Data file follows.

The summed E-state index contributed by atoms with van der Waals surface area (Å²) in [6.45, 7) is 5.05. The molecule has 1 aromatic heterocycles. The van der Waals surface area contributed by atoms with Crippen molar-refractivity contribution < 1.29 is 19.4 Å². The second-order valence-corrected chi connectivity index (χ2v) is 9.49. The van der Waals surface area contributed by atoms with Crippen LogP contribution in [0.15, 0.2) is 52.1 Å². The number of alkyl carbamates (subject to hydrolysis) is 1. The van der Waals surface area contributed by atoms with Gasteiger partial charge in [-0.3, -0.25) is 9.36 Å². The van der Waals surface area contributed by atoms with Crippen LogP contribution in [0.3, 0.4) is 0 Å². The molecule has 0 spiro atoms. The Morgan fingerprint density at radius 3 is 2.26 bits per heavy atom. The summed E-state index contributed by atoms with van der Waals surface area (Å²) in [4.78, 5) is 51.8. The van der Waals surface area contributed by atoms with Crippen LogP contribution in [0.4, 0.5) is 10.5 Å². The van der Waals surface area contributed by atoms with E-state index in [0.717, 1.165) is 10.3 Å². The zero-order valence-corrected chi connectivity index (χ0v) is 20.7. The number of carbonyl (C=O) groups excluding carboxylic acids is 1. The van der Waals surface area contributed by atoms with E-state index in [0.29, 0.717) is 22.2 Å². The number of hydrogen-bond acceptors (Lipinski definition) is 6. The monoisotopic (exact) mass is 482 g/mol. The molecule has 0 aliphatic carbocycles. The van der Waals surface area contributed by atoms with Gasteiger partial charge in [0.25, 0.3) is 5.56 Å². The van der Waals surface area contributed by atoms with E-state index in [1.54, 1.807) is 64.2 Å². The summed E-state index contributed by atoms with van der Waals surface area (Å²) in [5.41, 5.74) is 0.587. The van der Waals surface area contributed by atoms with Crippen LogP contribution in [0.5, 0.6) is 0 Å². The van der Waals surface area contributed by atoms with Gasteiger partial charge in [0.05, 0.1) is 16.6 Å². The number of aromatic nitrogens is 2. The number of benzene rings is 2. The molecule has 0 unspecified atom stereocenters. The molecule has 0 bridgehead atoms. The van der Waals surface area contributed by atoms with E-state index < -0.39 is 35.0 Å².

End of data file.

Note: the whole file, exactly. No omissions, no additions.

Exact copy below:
The summed E-state index contributed by atoms with van der Waals surface area (Å²) in [6.45, 7) is 5.05. The molecule has 1 aromatic heterocycles. The van der Waals surface area contributed by atoms with Crippen molar-refractivity contribution < 1.29 is 19.4 Å². The second-order valence-corrected chi connectivity index (χ2v) is 9.49. The van der Waals surface area contributed by atoms with Crippen LogP contribution in [0.15, 0.2) is 52.1 Å². The number of alkyl carbamates (subject to hydrolysis) is 1. The van der Waals surface area contributed by atoms with Gasteiger partial charge in [-0.3, -0.25) is 9.36 Å². The van der Waals surface area contributed by atoms with Crippen LogP contribution in [0.3, 0.4) is 0 Å². The molecule has 0 spiro atoms. The Morgan fingerprint density at radius 3 is 2.26 bits per heavy atom. The summed E-state index contributed by atoms with van der Waals surface area (Å²) in [4.78, 5) is 51.8. The van der Waals surface area contributed by atoms with Crippen LogP contribution in [0.4, 0.5) is 10.5 Å². The van der Waals surface area contributed by atoms with E-state index in [0.717, 1.165) is 10.3 Å². The zero-order valence-corrected chi connectivity index (χ0v) is 20.7. The number of carbonyl (C=O) groups excluding carboxylic acids is 1. The van der Waals surface area contributed by atoms with E-state index in [0.29, 0.717) is 22.2 Å². The number of hydrogen-bond acceptors (Lipinski definition) is 6. The monoisotopic (exact) mass is 482 g/mol. The molecule has 0 aliphatic carbocycles. The van der Waals surface area contributed by atoms with Gasteiger partial charge in [0.25, 0.3) is 5.56 Å². The van der Waals surface area contributed by atoms with E-state index in [1.54, 1.807) is 64.2 Å². The summed E-state index contributed by atoms with van der Waals surface area (Å²) in [5.41, 5.74) is 0.587. The van der Waals surface area contributed by atoms with Crippen LogP contribution in [0.5, 0.6) is 0 Å². The van der Waals surface area contributed by atoms with Gasteiger partial charge in [0.05, 0.1) is 16.6 Å². The number of aromatic nitrogens is 2. The number of benzene rings is 2. The molecule has 0 unspecified atom stereocenters. The molecule has 0 bridgehead atoms. The van der Waals surface area contributed by atoms with E-state index < -0.39 is 35.0 Å².